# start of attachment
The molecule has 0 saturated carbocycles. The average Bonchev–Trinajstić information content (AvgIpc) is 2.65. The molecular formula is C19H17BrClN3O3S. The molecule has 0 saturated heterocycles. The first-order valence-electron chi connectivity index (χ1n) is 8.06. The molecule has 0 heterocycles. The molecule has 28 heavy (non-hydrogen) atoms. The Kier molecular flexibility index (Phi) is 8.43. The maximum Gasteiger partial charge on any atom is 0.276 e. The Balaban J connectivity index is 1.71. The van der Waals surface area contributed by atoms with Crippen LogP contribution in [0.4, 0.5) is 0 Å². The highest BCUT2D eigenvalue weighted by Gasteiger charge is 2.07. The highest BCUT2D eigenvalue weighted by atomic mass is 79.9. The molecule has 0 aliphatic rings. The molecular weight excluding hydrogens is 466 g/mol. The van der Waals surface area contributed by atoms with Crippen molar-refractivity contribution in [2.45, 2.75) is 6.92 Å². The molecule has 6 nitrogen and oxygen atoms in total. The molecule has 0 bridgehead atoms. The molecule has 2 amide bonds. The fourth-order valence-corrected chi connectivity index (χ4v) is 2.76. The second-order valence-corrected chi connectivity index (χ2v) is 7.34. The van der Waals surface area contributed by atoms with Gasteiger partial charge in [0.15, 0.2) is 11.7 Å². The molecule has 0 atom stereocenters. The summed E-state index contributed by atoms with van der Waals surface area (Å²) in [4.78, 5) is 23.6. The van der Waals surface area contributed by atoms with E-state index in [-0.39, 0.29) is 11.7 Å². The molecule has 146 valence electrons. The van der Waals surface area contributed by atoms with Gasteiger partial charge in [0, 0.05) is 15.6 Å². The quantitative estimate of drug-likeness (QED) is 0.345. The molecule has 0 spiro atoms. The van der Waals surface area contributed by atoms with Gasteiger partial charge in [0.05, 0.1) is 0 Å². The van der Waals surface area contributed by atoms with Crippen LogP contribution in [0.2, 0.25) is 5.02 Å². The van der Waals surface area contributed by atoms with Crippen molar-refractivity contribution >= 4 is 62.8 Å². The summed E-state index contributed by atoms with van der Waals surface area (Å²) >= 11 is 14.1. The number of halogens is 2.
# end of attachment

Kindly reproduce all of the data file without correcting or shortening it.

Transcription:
The molecule has 0 saturated carbocycles. The average Bonchev–Trinajstić information content (AvgIpc) is 2.65. The molecular formula is C19H17BrClN3O3S. The molecule has 0 saturated heterocycles. The first-order valence-electron chi connectivity index (χ1n) is 8.06. The molecule has 0 heterocycles. The molecule has 28 heavy (non-hydrogen) atoms. The Kier molecular flexibility index (Phi) is 8.43. The maximum Gasteiger partial charge on any atom is 0.276 e. The Balaban J connectivity index is 1.71. The van der Waals surface area contributed by atoms with Crippen LogP contribution in [0.4, 0.5) is 0 Å². The highest BCUT2D eigenvalue weighted by Gasteiger charge is 2.07. The highest BCUT2D eigenvalue weighted by atomic mass is 79.9. The molecule has 0 aliphatic rings. The molecular weight excluding hydrogens is 466 g/mol. The van der Waals surface area contributed by atoms with Crippen molar-refractivity contribution in [2.45, 2.75) is 6.92 Å². The molecule has 6 nitrogen and oxygen atoms in total. The molecule has 0 bridgehead atoms. The molecule has 2 amide bonds. The fourth-order valence-corrected chi connectivity index (χ4v) is 2.76. The second-order valence-corrected chi connectivity index (χ2v) is 7.34. The van der Waals surface area contributed by atoms with Gasteiger partial charge in [0.15, 0.2) is 11.7 Å². The molecule has 0 atom stereocenters. The summed E-state index contributed by atoms with van der Waals surface area (Å²) in [4.78, 5) is 23.6. The van der Waals surface area contributed by atoms with E-state index in [-0.39, 0.29) is 11.7 Å². The molecule has 146 valence electrons. The van der Waals surface area contributed by atoms with Gasteiger partial charge in [0, 0.05) is 15.6 Å². The quantitative estimate of drug-likeness (QED) is 0.345. The molecule has 0 spiro atoms. The van der Waals surface area contributed by atoms with Gasteiger partial charge in [0.05, 0.1) is 0 Å². The van der Waals surface area contributed by atoms with Crippen LogP contribution in [0.2, 0.25) is 5.02 Å². The van der Waals surface area contributed by atoms with Crippen molar-refractivity contribution >= 4 is 62.8 Å². The summed E-state index contributed by atoms with van der Waals surface area (Å²) >= 11 is 14.1. The number of halogens is 2.